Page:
In October 1959, Chile and Peru were brought together under the jurisdiction of the new Andes Mission. Elder Harold B. Lee presided over that change, witnessing a baptismal service in Chile that brought the Church membership to almost 500. The next day in Lima, he recalled this “thrilling service”: “We saw 45 new members baptized into the Church. That means that almost an additional ten percent of the total membership in Chile was added in one day.” He continued, “In my judgment there are no missions in the world which hold so much promise as the missions of South America. The work is going to continue to grow and we have not yet seen the number of missions that will be established and there are those here that will see that growth.”

The statement was prophetic. On 8 October 1961 the Chile Mission was organized. On 19 November 1972 the Santiago Chile Stake was formed. (Its president, Carlos Cifuentes, is now Regional Representative of the Twelve for Chile, Bolivia, and Peru.) Three more stakes have since been established, and a second mission is headquartered in Concepcion. The Church membership, organized in four stakes, nine districts, thirty-four wards, and fifty-three branches, has grown from the thirteen people of twenty years ago to nearly 30,000 today.

This rapid expansion has not been trouble-free. Congregations have literally grown right out of their meetinghouses despite a vigorous building program. Fourteen meetinghouses are in the design stage and five are under construction at this writing, but most members meet in homes or remodeled buildings.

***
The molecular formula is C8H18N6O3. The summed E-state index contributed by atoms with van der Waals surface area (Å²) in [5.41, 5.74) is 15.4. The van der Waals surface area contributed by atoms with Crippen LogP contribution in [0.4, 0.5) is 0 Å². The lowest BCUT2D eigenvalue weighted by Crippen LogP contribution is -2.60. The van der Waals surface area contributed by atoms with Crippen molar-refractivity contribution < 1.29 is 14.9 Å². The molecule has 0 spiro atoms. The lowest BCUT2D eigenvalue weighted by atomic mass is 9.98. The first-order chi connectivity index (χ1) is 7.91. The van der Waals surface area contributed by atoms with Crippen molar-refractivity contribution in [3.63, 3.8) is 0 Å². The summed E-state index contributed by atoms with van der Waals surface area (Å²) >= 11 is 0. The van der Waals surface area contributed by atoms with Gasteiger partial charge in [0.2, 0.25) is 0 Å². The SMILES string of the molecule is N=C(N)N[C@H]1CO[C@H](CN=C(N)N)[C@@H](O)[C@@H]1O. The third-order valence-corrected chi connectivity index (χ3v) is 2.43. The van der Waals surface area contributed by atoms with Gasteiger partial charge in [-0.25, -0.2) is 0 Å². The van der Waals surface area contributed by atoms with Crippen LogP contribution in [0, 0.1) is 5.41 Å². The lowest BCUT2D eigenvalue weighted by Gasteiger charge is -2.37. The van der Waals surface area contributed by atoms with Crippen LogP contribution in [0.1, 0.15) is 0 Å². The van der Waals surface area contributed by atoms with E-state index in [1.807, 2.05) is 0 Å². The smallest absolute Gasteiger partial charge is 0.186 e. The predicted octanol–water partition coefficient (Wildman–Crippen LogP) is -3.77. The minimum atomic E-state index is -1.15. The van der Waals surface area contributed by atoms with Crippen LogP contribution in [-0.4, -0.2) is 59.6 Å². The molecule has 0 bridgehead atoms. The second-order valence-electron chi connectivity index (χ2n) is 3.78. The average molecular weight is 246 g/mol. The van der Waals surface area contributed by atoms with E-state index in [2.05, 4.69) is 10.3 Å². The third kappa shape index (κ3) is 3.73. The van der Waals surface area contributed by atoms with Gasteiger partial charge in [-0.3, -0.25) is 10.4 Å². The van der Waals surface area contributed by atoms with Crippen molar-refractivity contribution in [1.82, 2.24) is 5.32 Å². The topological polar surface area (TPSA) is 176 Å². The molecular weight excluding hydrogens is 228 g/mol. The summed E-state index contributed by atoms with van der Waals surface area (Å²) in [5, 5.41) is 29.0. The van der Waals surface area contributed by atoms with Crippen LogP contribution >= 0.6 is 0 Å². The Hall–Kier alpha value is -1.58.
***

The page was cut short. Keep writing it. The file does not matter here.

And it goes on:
One striking feature of the baptism pattern is that the great majority are complete families. Fifty-four complete families accounted for most of the 344 baptisms recorded in July 1976. Also, many professional people are entering the Church, giving it strength and enhancing its image.

One of the most recent developments is in genealogical work. During the past year, the Department of Justice granted the Church permission to microfilm Chile’s parish records, a formidable task and one that will bless the lives of thousands, both living and dead.

As always, the Latter-day Saints have emphasized the importance of good education; in Chile, the six Church-operated schools have won the admiration of the education department and the Chilean people. Another phase of the educational program, the seminary and institute program, represents great strength for the Saints with about 4,300 participants in 1975–76. Home study seminary goes into a branch almost with the first pair of missionaries; and since about one-fourth of the participants are nonmembers, it is a vital missionary tool.